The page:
DAILYKENN.com -- Mateusz Morawiecki, 49, is Poland's new prime minister.
The western-educated banker with Jewish roots wants to restore harmony with the European Union. His predecessor, Beata Szydlo, was adamantly opposed to allowing Islamic slugs invade her country.
The switch from Szydlo to Morawiecki was abrupt and without explanation. Szydlo became Prime Minister via popular vote. Morawiecki replaced her through apparent political maneuvering.
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Poland's new prime minister is making his foreign debut Thursday at a European Union summit, a first test if the Western-educated former banker can bridge a deepening rift between his right-wing government and Brussels.
Mateusz Morawiecki, 49, was tapped last week by the leader of the ruling Law and Justice party, Jaroslaw Kaczynski, to replace Beata Szydlo. Her two years as prime minister were marked by bitter conflicts with the EU over migrants, the environment and the state of Poland's democracy.
Poland's current isolation marks a sharp reversal for a country that has seen massive economic development since joining the EU in 2004, which brought it an infusion of EU subsidies and foreign investment, and which until 2015 was emerging as an increasingly influential voice in European affairs. That growing clout was reflected in the election in 2014 of a Polish prime minister, Donald Tusk, to lead the European Council.
Tusk leads the two-day EU summit that begins Thursday where leaders are to focus on Brexit, migration and defense.
While Kaczynski has not explained his reasons for switching prime ministers, party members have suggested one hope was to improve the country's international standing.
As a communicator, Morawiecki certainly seems better fitted to the task than his predecessor. He is fluent in English and German, studied at universities in the United States and Germany, and for several years headed the Polish branch of a Spanish bank, Santander — experiences that give him a more cosmopolitan air than many in the conservative party.
In his first address to the Polish parliament Tuesday, Morawiecki appeared more conciliatory on Poland's extensive logging in the protected Bialowieza forest, a point of contention between Warsaw and EU officials. He vowed if the EU court rules that the logging must stop, it would.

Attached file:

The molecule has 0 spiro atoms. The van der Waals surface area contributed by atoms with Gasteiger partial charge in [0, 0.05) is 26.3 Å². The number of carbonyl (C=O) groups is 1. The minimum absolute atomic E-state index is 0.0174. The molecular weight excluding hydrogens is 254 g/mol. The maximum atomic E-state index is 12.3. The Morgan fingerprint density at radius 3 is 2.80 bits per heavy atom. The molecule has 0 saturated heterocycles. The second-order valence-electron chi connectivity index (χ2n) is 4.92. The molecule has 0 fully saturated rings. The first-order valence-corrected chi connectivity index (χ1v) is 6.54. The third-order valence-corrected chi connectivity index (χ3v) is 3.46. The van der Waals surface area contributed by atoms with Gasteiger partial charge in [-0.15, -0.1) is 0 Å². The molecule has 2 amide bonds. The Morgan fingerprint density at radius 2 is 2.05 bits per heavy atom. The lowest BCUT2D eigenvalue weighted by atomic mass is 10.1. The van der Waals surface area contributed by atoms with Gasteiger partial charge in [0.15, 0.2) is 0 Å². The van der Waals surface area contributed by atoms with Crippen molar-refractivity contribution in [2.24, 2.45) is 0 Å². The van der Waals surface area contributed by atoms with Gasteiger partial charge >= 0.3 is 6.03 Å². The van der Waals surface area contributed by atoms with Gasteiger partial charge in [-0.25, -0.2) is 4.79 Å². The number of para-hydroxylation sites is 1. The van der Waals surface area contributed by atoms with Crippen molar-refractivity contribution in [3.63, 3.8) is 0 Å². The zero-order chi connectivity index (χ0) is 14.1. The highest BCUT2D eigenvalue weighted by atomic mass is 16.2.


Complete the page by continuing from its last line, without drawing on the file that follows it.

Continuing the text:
Still Morawiecki echoed his party's line that the logging is meant to fight a bark beetle outbreak.
Recent developments in Warsaw, however, will make in hard for Morawiecki to persuade his European counterparts to drop their concerns over the rule of law in the 28-year-old democracy.
In a case that U.S. State Department says raises concerns about media freedom, Poland's media regulator on Monday fined a private news channel nearly 1.5 million zlotys ($420,000) for what it alleged was unfair reporting during a political crisis last year. The channel, TVN24, is the country's key source of independent television news.
Lawmakers last week also passed two new laws that change the rules regulating the Supreme Court and the National Council of the Judiciary, a body that appoints judges, in both cases giving the ruling party control over both institutions. At the Supreme Court, they have lowered the retirement age for judges from 70 to 65, which will force the immediate retirement of some 40 percent of more than 80 judges — allowing the president, a party ally, to name the replacements.
Law and Justice says it seeks to purge the justice system of old communist holdovers and corrupt judges that it says represent an elite caste out of touch with regular people. Europe's top human body, the Council of Europe, disagrees, and said aspects of the laws bear similarities to the Soviet judicial system.
Morawiecki says he fully backs the changes. A former anti-communist dissident, he said there are judges on the court now that had passed judgments on his fellow activists in the 1980s.
He described the justice system as "Augean stable that needs to be cleansed."
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